Reader Love and Hate: OPG says nuke opponents trying to scare us

Plus: Carbon tax the ticket to climate action

OPG says nuke opponents trying to scare us

Re Make Toronto A Nuke-Free Zone (NOW, June 23-29). Around the world, many respected environmentalists are dropping their opposition to nuclear power as they grapple with the very real challenge of global warming. In Ontario, some anti-nuclear activists continue to fight nuclear power with fear.

The nuclear station at Pickering has provided Ontario with greenhouse-gas-free power since 1971. Yes, that’s a long time. That’s not going to change if the plant runs until 2024. Ontario Power Generation has been investing heavily in Pickering since 2010. Just last week, Canada’s nuclear watchdog gave the plant the highest safety rating in its history.

The electricity from the six units at Pickering provides about 14 per cent of Ontario’s annual demand. At 6 cents per kilowatt hour, that’s lower than wind, solar and gas.

Claims that we could import cheaper power from Quebec to replace our nuclear fleet have been disproved by a number of credible analyses, including Ontario’s own electricity operator.

In fact, Ontario exports power to Quebec in the winter to help it meet its demands. Further, gas would be the replacement for Pickering, and that would add 8 million tonnes of greenhouse gas emissions to the environment.

Jeff Lyash, OPG President and CEO

Check your consumption, save the planet 

Liberals’ Climate Change-up Plan (NOW, June 21) quotes David Hughes: “Short of an economic collapse, it is difficult to see how Canada can realistically meet its Paris commitments.”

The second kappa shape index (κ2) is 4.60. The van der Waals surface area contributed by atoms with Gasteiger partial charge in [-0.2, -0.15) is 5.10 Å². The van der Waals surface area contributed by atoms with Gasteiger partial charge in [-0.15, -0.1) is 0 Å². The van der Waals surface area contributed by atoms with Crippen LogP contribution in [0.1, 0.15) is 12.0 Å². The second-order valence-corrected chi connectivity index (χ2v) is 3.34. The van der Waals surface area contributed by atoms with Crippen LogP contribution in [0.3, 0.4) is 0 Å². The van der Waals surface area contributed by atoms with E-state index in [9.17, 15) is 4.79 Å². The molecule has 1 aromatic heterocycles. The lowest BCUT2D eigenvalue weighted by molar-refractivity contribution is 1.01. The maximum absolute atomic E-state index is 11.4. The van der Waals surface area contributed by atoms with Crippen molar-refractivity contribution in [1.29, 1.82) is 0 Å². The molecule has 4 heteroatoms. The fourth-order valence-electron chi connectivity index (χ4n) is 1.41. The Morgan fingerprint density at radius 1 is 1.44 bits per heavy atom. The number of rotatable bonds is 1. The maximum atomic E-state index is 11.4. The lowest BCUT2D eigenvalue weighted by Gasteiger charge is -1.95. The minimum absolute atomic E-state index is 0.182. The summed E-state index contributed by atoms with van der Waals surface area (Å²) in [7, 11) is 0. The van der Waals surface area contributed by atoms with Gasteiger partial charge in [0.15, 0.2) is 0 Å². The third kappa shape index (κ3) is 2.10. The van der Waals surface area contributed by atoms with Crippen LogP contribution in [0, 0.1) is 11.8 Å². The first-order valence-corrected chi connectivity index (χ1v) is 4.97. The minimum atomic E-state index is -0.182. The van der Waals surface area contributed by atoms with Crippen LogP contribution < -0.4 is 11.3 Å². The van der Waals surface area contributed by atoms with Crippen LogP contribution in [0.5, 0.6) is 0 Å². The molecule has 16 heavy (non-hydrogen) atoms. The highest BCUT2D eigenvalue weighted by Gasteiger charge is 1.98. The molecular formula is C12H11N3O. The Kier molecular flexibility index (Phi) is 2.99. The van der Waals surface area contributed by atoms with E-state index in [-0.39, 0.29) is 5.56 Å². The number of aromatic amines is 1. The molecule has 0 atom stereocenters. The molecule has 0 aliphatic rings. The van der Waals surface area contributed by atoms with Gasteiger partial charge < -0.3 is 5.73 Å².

Fossil fuels are obviously a major source of greenhouse gas emissions. Unfortunately, we ignore the everyday behaviours that add up to tremendous impact.

Yesterday I went to the dentist. At the end of my appointment I received three “free gifts.” They were placed in a bag. I said, “Thanks. I’ll take the free toothbrush and dental floss (which I will use), but I don’t need the bag.”

When you go through life saying, “No thanks, I don’t need that,” your personal carbon footprint falls drastically. Without a cultural shift and people exercising mindful consumption, we’ll never hit any emissions reductions targets. 

Vince Schutt, From

Carbon tax the ticket to climate action

We need a carbon tax. It will be painful, but every major economist has concluded that it is the key tool needed to arrest climate change. Ontario’s $14,000 rebate for green cars is a joke. Just tax the carbon.

Catherine Vale, From

Propaganda check on Orlando

Letter writer Mitchell Chaitov (NOW, June 23-29) would like the LGBTQ community to “shift to the right and support conservatives for government in the fight against Islamic terror.” 

Aside from the ironies inherent in that, reports now suggest Omar Mateen’s killing spree in Orlando was a tragic act by a self-hating gay Muslim man, not terrorism.

Naseer Ahmad, Toronto

Sex workers and strippers deserve respect

I was most pleased to read Fleur de Lit’s In Praise Of Older Clients (NOW, June 23-29). I am also shunned for my craft as a stripper. Like prostitutes, I, too, have clients who are decent and caring, and I treat them with respect. However, there are also clients who feel entitled to dismiss my boundaries because they’re under the impression that strippers and sex workers aren’t worthy of respect.

Unfortunately, the majority of society considers sex workers disposable and all their clients scum. This article pointed out the irony in the way that lawmakers, law enforcers and society in general perceive the sex industry.

Consenting adults should have the right to do as they please. Undercover decoy cops could serve society better by stinging rapists who lurk around college campuses and nightclubs and people who harass women simply walking the street.

As in any other industry, all types do sex work. Some have more integrity and professionalism than others, but all deserve basic human rights.

Ms. Lou, Toronto

Brand Voices

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